Friday, November 27, 2009

Holy Role Reversal, Batman!

Suddenly, I'm the caregiver.

Yesterday was a nightmare. Everything was fine and normal all morning; I had just put the turkey in the oven and was sitting down to take a break and do some crochet, when my husband Bob came upstairs saying he didn't feel well. He hardly ever gets sick, and when he does, he very rarely complains, so I knew something was really wrong. When he let go of the banister at the top of the stairs, he almost fell; I had to help him get to the couch. He said he felt like the room was spinning; he was white as a sheet and sweating like crazy. He had vertigo; vertigo so bad that he couldn't walk, and kept throwing up. I called 911, and they came and did some quick tests and evaluations, picked him up and hauled him down the front steps and put him in an ambulance.

I followed the ambulance to the emergency room; I was so upset, I swear I don't remember a moment of that drive. It took a few hours and a parade of young doctors, nurses and interns, but they finally figured out that Bob did NOT have a heart problem or a stroke (thank God!!). His only symptom was severe vertigo and the nausea that goes with it. You could see his eyes twitching back and forth, trying to track the spinning room. They gave him anti-nausea and anti-vertigo medicine, and eventually, after he was feeling better, they sent us home.

They think he has some calcification or something in his inner ear, which has gotten lodged in the wrong place and is causing this problem. I hope he's feeling better today; he isn't up yet, and I'm sitting here listening for signs that he's gotten out of bed, because if it's anything like yesterday, he won't be able to walk without help.

It's so strange; I've gotten so used to being the one that needs help! I didn't realize how much I've come to depend on Bob. Well, even though we didn't get our turkey dinner last night, I'm still so grateful for my blessings. In fact, I'm even more grateful now! It could have been so much worse. And here's a silver lining for you; I had my son turn the oven down to 200 degrees so the turkey wouldn't get overdone, and that turkey is the BEST I've ever cooked! I was starving last night when we got home, and I sliced off a piece. Delicious!! Maybe next year I'll cook it the same way, but WITHOUT the trip to the emergency room...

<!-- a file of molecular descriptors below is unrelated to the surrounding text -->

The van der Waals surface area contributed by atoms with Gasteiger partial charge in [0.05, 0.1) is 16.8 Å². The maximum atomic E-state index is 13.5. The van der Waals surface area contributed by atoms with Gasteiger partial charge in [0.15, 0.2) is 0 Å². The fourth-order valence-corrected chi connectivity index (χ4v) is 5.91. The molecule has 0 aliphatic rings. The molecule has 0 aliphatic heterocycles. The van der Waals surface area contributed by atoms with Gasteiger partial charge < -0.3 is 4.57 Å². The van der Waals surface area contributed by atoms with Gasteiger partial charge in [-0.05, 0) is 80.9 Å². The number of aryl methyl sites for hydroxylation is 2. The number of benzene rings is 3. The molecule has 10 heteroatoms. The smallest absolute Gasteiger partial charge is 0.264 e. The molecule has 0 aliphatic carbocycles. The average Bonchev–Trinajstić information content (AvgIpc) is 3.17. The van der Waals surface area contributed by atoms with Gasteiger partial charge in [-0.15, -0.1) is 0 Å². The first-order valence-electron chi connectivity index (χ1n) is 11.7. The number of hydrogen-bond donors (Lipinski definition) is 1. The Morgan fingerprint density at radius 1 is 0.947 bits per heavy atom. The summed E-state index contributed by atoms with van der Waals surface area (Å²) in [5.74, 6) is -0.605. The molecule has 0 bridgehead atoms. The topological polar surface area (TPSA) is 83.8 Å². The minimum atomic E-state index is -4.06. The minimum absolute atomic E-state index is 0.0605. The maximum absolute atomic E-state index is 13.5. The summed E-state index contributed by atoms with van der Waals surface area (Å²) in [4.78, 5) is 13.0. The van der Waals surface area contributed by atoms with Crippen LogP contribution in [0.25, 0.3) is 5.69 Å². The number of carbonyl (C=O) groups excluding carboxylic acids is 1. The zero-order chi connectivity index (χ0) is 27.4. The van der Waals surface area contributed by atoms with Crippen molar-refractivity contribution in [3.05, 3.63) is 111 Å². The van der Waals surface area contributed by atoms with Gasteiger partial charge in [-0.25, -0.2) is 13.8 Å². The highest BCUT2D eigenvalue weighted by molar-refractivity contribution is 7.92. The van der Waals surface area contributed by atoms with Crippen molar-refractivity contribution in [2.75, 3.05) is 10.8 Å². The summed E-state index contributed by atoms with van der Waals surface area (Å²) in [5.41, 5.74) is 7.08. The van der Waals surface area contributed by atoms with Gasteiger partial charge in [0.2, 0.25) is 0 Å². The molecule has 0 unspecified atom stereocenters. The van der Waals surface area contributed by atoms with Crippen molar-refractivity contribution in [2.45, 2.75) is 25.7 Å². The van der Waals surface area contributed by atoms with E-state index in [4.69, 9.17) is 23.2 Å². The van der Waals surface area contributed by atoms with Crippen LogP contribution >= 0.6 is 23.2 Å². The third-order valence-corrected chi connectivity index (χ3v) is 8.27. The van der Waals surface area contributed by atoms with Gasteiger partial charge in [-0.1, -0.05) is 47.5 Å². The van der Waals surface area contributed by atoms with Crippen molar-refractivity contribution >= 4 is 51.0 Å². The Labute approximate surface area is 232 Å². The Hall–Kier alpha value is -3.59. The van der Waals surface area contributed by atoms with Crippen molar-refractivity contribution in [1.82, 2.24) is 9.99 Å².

Wednesday, November 25, 2009

Thanksgiving is upon us

So, it's Thanksgiving time again. I like to count my blessings at Thanksgiving, and I've found more and more that it's a good idea to count my blessings a little more often. Like, every day, for instance. I find it very comforting, so I'm going to do a little of that now.

Blessings:

My husband, my son
My parents, my friends
A job that I love,
Though it never ends.

The world in its beauty,
The love in my heart,
My dog and my cat,
How's that for a start?

Bumps in the road,
That show me my strength,
Even these become blessings,
At least at some length.

Most of all, I am glad
Of the love I that I learn,
When I stop being mad,
And I love in return.

Happy Thanksgiving, you wonderful world, you!

Saturday, November 21, 2009

Foot Dystonia; more surprises from PD

I have recently developed foot dystonia. This is not fun; it's like my toes suddenly decide that they can't stand each other's company and are trying to leave. What happens is this: my big toe forces itself up and the other toes force themselves down until it hurts. I can't control it; I can sometimes force the toes to relax for a few seconds, but then they go right back to trying to twist themselves off of my foot. It's quite painful, and it's not something I expected. I've had muscle cramps before, but this is a whole new category of pain. Fortunately, it only happens in the morning and sometimes at night after my meds have worn off, and it seems to only affect the left foot so far.